6. Read the question carefully, underline all the relevant words, and stick rigidly to the question as set. Again this might seem obvious, but again many students fail to follow this advice. Remember that examiners think very carefully about the wording of every question, and expect your answer to be directly on that topic. No examiner asks you to "Write everything you know about a subject"!

    For example, if you are asked to write about the wall structure of bacteria then you will get no marks at all for mentioning the other features of bacteria - the membrane, the genome, etc. You get marks only for the wall. The moment that you start to write about other things, the examiner will write "irrelevant" in the margin of your answer book, and will only start giving marks again when you get back onto the subject. In short, you are wasting your own valuable time, and getting no marks for it.

  7. For every question, stop writing after the first few minutes and re-read the question, then stop again to recheck before your time is up. Be absolutely honest with yourself, and ask 'Have I drifted off the subject?' This is surprisingly easy to do, and if you don't stop to check periodically then you drift into "irrelevant".

  8. Make rough notes at the start of a question, so as to organise your thoughts. Then start your proper answer.

    You almost certainly will be told to cross out the rough notes. But my advice is NEVER CROSS THEM OUT. Remember that anything you cross out cannot be marked, but if you leave your rough notes then the examiner should look through them (if only briefly). Perhaps you made a point in your notes that you forgot to put into your proper answer. That can count in your favour.

  9. Never answer more questions than required. You can only get marks for the required number of questions. Every marker sticks rigidly to this rule, because we have to be fair to all the candidates - including those who did exactly what was required.

  10. Put yourself in an examiner's shoes and ask 'What impresses an examiner?'

    Imagine that you are spending your evenings and weekends ploughing through 400 exam answers - because that's what examiners do!

    • The examiner will get frustrated if he cannot read your writing. A badly written answer takes a long time to read, and by the time the examiner has ploughed through it he will have forgotten half of what you said. That's bad news for you! And don't try to obscure your lack of knowledge (e.g. a scientific name or a technical term) by illegible writing. We have seen this hundreds of times. If it cannot be read, it cannot get marks.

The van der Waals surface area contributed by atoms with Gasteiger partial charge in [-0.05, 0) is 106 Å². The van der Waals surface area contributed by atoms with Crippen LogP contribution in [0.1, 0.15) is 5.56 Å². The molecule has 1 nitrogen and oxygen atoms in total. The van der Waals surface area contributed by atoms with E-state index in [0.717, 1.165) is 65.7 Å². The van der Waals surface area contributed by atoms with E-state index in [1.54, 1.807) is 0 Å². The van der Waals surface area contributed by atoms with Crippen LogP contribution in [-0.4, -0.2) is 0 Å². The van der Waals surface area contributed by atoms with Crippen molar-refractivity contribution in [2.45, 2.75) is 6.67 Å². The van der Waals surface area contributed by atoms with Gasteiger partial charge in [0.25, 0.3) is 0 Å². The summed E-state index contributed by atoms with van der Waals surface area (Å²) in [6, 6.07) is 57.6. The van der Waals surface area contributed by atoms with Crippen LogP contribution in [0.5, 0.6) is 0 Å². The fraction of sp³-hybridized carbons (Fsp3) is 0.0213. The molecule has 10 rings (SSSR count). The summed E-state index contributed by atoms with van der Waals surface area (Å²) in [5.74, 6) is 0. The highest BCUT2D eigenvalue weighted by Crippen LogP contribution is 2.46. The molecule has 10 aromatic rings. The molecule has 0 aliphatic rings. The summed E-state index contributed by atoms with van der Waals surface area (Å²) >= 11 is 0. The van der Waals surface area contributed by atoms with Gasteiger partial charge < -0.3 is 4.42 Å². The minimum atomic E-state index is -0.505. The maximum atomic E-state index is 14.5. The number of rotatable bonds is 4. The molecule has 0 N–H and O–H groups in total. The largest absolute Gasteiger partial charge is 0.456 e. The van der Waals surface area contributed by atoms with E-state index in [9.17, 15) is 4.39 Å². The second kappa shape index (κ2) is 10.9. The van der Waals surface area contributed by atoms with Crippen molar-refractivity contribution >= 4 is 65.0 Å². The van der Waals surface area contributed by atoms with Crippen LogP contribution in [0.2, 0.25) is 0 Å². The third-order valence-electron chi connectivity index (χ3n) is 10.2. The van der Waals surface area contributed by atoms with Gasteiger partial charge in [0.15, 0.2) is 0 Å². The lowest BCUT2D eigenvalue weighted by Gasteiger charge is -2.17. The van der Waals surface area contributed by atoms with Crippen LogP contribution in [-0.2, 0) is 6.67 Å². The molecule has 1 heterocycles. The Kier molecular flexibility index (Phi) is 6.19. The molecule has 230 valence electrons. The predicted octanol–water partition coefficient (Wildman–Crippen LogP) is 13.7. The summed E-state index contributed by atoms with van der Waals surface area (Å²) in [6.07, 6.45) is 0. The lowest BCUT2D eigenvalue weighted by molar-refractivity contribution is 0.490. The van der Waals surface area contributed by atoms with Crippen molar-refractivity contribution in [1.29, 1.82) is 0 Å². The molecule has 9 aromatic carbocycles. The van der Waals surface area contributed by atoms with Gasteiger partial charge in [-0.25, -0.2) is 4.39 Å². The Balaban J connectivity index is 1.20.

• Underline key words or phrases. After reading through the whole answer, an examiner looks back at the number of ticks he/she has made, or the number of key words or phrases that you have identified. If you highlight these then the impression is favourable - the main points covered, so you will get good marks.

    • Never repeat things, even in a concluding paragraph. You can only get the marks once, no matter how many times you repeat the same point.

    • Learn the Latin names of organisms and other technical terms. It might be a pain, but it impresses examiners and shows your competence. A chemist would not get marks for saying "some chemical (I forget the name) combines with some other chemical to produce a tetrazolium compound". So why should a biologist get marks for saying "some fungus (I think it begins with M) parasitises wheat plants by producing cellulase enzymes"? We read that sort of thing all the time. And it doesn't impress.

How to tackle different types of exam question

Essay-style questions

In a few Honours examinations you might be asked to write 'long essays' (time allocation of 1.5 hours or even 3 hours). However, this does not mean that you have to write for 1.5 or 3 hours. Instead, it means that you have enough time to assemble your thoughts and construct your answer carefully. The answer itself might not take more than 1 hour or 1.5 hours to write.

In all other examinations the essay-style questions are shorter. For example, you might be asked to answer four essay-style questions in a 3-hour exam (see the Microbiology 3m examination papers, for example). These essay-style questions require a large amount of relevant factual information, and understanding of the subject. However, you would not be expected to produce a polished and grammatically correct essay. The important thing is to write down as much relevant information as possible, while sticking rigidly to the question that was set.

Short-answer questions (SAQs)

SAQs typically have 8-10 minutes time allocation (but check this carefully, because the time allocation does vary). The best approach to these questions is to produce short notes, with as much relevant information as possible in the time allowed. If you really know the material you should get full marks for these questions.

Go to TOP?

This site is no longer maintained and has been left for archival purposes

Text and links may be out of date

Accessibility Statement